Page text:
• Ashley Georgakopoulos, IBCLC
  • Oct 11, 23

102. Clogged Milk Ducts

"The breasts are not an empty cavity to be filled with milk, but contain a network filled with alveoli that can be found even in the uppermost part of the breast tissues leading into the armpits. The ducts leading from these, channel the milk to meet behind the nipple inside the areola area, and release."

Milk flow obstruction often results from milk not fully draining from the breast, causing inflammation and tenderness. If left unaddressed, clogged ducts can develop into more severe issues like mastitis, underscoring the importance of prompt and effective resolution.

Clogged, blocked, and plugged ducts. There are many terms for the same problem. Restricted milk flow, or “milk stasis”, leading from the milk-storing alveoli (those grape-like clusters in the breasts), may lead to a fatty blockage that soon becomes painful, and even infectious mastitis, if not treated quickly enough. These clogs can very well lead to other problems and occurrences, including lower supply thresholds, nerve pain in the breast tissue, lessened pumping output and bruising sensations.

The breasts are not an empty cavity to be filled with milk, but contain a network filled with alveoli that can be found even in the uppermost part of the breast tissues leading into the armpits. The ducts leading from these, channel the milk to meet behind the nipple inside the areola area, and release. Too much compression without proper release, be it due to improper bra fitting or tight, shallow latching, can cause buildup to occur. Poor suction from latching or pumping can also prevent proper drainage which leaves behind the fattier part of the milk and may lead to the same problem.

This “network” is also designed to be tapped into frequently. If milk is allowed to sit and settle for too long, say during block feeding versus feeding frequently and on demand, the risk for blockage to occur drastically increases.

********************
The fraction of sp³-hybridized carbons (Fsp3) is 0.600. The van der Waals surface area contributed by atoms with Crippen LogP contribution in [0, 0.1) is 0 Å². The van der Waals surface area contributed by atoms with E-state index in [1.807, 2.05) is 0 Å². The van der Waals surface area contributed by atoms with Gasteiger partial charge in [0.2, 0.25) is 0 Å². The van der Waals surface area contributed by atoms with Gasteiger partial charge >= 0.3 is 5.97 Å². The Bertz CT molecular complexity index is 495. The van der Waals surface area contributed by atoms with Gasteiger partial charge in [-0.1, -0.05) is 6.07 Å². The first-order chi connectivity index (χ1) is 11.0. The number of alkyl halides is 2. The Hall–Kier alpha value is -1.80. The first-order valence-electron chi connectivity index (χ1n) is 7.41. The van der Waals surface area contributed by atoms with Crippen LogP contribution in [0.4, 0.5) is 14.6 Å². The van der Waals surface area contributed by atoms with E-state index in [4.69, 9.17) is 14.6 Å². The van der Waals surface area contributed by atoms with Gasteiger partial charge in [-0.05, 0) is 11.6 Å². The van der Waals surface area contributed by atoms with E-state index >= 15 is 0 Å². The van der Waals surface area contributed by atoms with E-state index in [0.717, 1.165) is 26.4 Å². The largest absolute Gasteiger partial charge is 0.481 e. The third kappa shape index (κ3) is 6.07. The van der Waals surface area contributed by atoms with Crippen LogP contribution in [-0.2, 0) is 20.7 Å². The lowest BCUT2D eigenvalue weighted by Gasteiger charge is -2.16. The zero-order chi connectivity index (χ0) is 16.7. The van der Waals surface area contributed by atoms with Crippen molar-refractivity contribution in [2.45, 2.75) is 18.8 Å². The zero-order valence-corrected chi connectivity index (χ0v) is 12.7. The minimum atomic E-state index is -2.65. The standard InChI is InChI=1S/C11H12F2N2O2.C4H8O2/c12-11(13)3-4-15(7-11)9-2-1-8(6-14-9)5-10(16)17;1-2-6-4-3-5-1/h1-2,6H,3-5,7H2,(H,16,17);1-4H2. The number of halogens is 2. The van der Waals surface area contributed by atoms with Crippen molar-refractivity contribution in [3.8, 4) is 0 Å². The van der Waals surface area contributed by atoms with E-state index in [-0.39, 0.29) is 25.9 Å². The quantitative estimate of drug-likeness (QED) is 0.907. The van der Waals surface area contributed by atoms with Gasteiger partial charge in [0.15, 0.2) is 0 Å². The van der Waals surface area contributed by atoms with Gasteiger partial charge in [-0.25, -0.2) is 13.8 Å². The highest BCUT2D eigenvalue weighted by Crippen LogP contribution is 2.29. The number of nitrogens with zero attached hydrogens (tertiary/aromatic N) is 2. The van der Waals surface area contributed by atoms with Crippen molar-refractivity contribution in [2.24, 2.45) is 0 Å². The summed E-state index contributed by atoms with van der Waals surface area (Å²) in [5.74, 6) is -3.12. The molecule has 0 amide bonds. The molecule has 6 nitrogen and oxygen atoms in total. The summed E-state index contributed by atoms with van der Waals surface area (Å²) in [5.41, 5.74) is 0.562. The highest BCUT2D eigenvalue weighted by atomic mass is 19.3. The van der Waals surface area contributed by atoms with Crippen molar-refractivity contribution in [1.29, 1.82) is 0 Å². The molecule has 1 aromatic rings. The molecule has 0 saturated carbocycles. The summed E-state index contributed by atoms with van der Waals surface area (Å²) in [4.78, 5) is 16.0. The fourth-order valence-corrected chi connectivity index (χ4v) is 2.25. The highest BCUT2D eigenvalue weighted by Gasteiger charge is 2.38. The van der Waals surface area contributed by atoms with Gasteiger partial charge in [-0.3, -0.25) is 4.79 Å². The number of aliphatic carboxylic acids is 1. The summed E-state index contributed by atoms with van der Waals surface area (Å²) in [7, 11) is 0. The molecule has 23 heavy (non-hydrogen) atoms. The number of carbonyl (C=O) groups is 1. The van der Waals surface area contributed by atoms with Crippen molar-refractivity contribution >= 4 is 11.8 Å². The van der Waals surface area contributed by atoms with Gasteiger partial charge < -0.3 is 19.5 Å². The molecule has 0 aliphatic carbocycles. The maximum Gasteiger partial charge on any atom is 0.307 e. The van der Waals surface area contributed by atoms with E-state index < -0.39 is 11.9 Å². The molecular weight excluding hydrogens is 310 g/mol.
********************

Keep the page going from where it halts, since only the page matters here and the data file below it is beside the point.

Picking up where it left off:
Some of the most common reasons behind clogs are:

  • Poor latching – shallow, weak, uncomfortable
  • Restrictive clothing and bras
  • Block feeding/feeding schedules
  • Incorrect flange fit or pumping technique, if pumping
  • Nipple damage/blebs- secondary issues from poor latching
  • Abrupt weaning
  • Long stretches in between pumping, 4+ hours
  • Fibroids in the breast tissue pushing on ducts/channels
  • Lowered immune system
  • High stress
  • Thrush or bacterial infections


Most women can feel the backed-up milk occurring with a clog. Clogs can be anything from a tender knot in the deep tissue to a blocked outlet on the nipple, also known as a bleb. Pain may also occur while hand expressing or having a letdown, as other channels push up against it. While a small fever may occur due to localized inflammation, clogged ducts are mostly a nuisance and a pain more than anything else. Symptoms beyond these are more in line with mastitis, which is an infection of the breast tissue, and need immediate attention. Expressed milk may show strings or a grainy appearance. While this may look unappetizing, it’s completely safe to give to your baby.


Treating clogged milk ducts involves a combination of strategies to alleviate discomfort and restore milk flow. Effective methods include frequent nursing or pumping sessions to empty the breast, using warm compresses before feeding to encourage milk flow, gentle massage towards the nipple during feeds, and ensuring proper latch and positioning. Rest, hydration, and over-the-counter pain relievers can aid in reducing inflammation. If symptoms persist or worsen, seeking guidance from a healthcare professional is recommended to prevent complications like Mastitis.